Citrix vs. Windows Terminal Services: Learn More
You've read "Decisions, Decisions," now find out more about Citrix and Windows Terminal Services so you can make an informed decision.
- By Greg Shields
Read the entire article, "Decisions, Decisions."
Latest Citrix MetaFrame Version Seeks to Improve the User Experience
Earlier this year, Citrix released MetaFrame Presentation Server v3.0. A whole number version increase to their flagship MetaFrame product, this update provides numerous improvements to the user experience, including:
- Session Disconnection/Reconnection: New to MPS is the ability to disconnect a session from one machine and reconnect to the same session from another computer, all without logging off. With Windows logons requiring 30 seconds to multiple minutes to complete, the feature can save considerable time, such as for office workers moving between conference rooms or doctors switching from one patient room to another.
- Improved Multimedia Acceleration: In previous versions, multimedia came down to the client as part of the ICA stream, which resulted in choppiness and user complaints. Now, the client device decompresses and renders multimedia content, freeing up server CPU utilization, reducing bandwidth consumption, and improving playback to nearly as smooth as local playback.
- SmoothRoaming: In previous versions, if the client experienced an interruption in network connectivity, the Citrix connection would disconnect until the connection was re-established. With SmoothRoaming, ICA sessions stay active and frozen on the user's screen during periods of network disruption, and resume when the network connection returns. This feature is especially useful for users on networks with high latency or unreliable wireless networks.
How the Citrix Secure Gateway Works
Used, with permission and minor edits, from Citrix MetaFrame Access Suite for Windows Server 2003: The Official Guide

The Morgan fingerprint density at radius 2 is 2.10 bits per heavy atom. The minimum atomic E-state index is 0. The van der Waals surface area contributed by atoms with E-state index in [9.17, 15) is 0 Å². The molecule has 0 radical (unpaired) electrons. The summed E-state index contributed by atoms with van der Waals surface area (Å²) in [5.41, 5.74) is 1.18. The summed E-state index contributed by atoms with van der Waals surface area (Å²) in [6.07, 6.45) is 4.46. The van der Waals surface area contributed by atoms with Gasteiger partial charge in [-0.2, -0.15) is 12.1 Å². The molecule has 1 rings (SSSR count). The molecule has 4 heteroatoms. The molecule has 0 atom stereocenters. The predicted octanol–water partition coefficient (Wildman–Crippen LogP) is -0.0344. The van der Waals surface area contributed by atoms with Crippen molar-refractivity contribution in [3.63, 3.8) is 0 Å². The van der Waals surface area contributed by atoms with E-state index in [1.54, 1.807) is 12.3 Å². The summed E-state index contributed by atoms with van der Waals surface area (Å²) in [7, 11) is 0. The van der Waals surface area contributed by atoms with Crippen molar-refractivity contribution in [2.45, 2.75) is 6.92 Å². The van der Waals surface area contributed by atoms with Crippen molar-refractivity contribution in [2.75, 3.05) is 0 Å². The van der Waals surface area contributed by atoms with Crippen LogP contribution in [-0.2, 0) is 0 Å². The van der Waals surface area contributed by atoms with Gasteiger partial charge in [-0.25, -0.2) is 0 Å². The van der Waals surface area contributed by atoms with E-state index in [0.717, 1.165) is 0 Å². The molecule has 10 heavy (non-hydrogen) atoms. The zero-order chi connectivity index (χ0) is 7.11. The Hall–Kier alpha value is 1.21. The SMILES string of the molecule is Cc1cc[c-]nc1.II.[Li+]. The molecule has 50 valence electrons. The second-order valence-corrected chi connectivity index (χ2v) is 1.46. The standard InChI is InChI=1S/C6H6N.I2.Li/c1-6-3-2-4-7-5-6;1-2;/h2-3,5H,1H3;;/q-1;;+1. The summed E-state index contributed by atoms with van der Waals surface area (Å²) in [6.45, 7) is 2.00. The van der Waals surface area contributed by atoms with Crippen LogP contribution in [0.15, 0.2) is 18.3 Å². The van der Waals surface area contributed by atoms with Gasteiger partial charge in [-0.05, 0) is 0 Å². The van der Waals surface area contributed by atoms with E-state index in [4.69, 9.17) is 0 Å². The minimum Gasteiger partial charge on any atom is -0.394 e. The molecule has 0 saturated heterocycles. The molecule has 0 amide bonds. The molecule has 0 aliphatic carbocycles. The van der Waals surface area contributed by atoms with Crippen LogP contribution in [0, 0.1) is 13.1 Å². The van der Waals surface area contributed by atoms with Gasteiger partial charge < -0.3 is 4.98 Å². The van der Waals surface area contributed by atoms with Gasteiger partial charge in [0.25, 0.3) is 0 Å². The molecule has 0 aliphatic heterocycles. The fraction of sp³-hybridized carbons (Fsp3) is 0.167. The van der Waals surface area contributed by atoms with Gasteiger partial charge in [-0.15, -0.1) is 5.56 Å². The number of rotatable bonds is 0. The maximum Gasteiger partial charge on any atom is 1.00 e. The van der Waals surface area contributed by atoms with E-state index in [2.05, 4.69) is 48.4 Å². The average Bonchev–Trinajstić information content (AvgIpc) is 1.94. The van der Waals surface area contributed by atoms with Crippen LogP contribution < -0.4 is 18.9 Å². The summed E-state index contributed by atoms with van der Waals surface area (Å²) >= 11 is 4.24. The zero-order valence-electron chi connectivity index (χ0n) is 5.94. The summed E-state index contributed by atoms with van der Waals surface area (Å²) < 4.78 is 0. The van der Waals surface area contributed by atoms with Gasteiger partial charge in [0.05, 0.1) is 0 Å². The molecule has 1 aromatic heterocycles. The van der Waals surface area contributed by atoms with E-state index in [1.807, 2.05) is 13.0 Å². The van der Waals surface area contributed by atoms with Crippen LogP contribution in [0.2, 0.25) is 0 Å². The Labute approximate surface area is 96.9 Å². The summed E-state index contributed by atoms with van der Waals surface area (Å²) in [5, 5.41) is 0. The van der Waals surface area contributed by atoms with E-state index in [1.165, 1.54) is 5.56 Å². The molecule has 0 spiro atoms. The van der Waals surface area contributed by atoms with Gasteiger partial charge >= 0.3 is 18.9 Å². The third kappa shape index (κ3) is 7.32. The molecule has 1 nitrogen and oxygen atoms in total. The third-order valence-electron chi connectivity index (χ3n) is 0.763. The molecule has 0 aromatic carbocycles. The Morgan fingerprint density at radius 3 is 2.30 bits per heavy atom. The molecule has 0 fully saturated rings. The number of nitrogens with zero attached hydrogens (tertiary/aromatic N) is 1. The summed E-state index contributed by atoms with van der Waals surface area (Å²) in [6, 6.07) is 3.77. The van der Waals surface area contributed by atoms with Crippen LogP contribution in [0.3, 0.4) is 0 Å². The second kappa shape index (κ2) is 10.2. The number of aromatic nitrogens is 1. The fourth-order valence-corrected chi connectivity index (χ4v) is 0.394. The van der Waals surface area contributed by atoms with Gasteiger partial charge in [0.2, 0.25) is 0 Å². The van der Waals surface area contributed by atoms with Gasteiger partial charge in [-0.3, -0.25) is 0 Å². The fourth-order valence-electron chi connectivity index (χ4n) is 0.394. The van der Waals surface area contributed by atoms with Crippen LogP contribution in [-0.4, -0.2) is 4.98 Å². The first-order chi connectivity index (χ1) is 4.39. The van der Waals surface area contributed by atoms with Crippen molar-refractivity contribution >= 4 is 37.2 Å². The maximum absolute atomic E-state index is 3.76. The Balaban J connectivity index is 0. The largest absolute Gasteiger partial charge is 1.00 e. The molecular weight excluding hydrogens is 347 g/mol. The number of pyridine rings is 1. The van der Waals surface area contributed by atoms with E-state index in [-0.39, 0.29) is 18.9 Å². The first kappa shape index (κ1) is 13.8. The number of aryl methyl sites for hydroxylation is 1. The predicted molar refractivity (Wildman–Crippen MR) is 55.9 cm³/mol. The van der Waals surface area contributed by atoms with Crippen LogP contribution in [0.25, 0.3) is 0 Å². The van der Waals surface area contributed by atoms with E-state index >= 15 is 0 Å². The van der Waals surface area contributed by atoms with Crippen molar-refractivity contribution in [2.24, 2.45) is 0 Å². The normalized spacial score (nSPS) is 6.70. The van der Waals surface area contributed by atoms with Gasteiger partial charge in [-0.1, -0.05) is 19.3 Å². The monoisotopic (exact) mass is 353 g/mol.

This image taken, with permission, from the Administrator's Guide for Citrix Secure Gateway. (Click for larger image)
- A user accesses the Web Interface URL with the Web browser over port 80, similar to any other Web site.
- The IIS-based Web service where the Web Interface resides has a default page to redirect the user automatically to an HTTPS/SSL URL that then passes through the Secure Gateway service on the same server to secure the traffic over port 443.
- The user is now interacting securely with the Web Interface/Secure Gateway environment and is presented with the login page.
- The user enters his credentials and submits the authentication request, which is passed encrypted over SSL to the Secure Gateway service (thus preventing the user credentials from being passed in plain text).
- Once the Secure Gateway service obtains the user credentials, it opens a state ticket with the STA server and then passes the credentials to the MetaFrame farm over the defined XML service port. The default is port 80.
- The user credentials are checked via the Citrix XML service and verified by Microsoft Active Directory or other directory services such as Novell e-Dir.
- Based on a successful authentication, the XML service communicates back to the Web Interface service and dynamically renders an access page for the user with the appropriate applications. If any problems occur, they're displayed on this page within the MetaFrame Message Center.
- When a user clicks an ICA-published application, the Web Interface service sends the IP address and port for the requested MetaFrame server to the Secure Ticketing Authority Server (STA) and requests a session ticket for the user. The user-installed ICA client then securely establishes an ICA connection over SSL using port 443.
- The Secure Gateway service receives the session ticket over port 443 from the client and contacts the STA for ticket validation. If the ticket is valid, the STA returns the IP address of the MetaFrame server on which the requested application resides. If the session ticket is invalid or has expired, the STA informs the Secure Gateway service and an error message appears on the client device.
- On receipt of the IP address for the MetaFrame server, the Secure Gateway server establishes an ICA connection to the MetaFrame server over port 1494 in a proxy-like manner. When the ICA connection is established, the Secure Gateway server encrypts and decrypts the data flowing through the connection.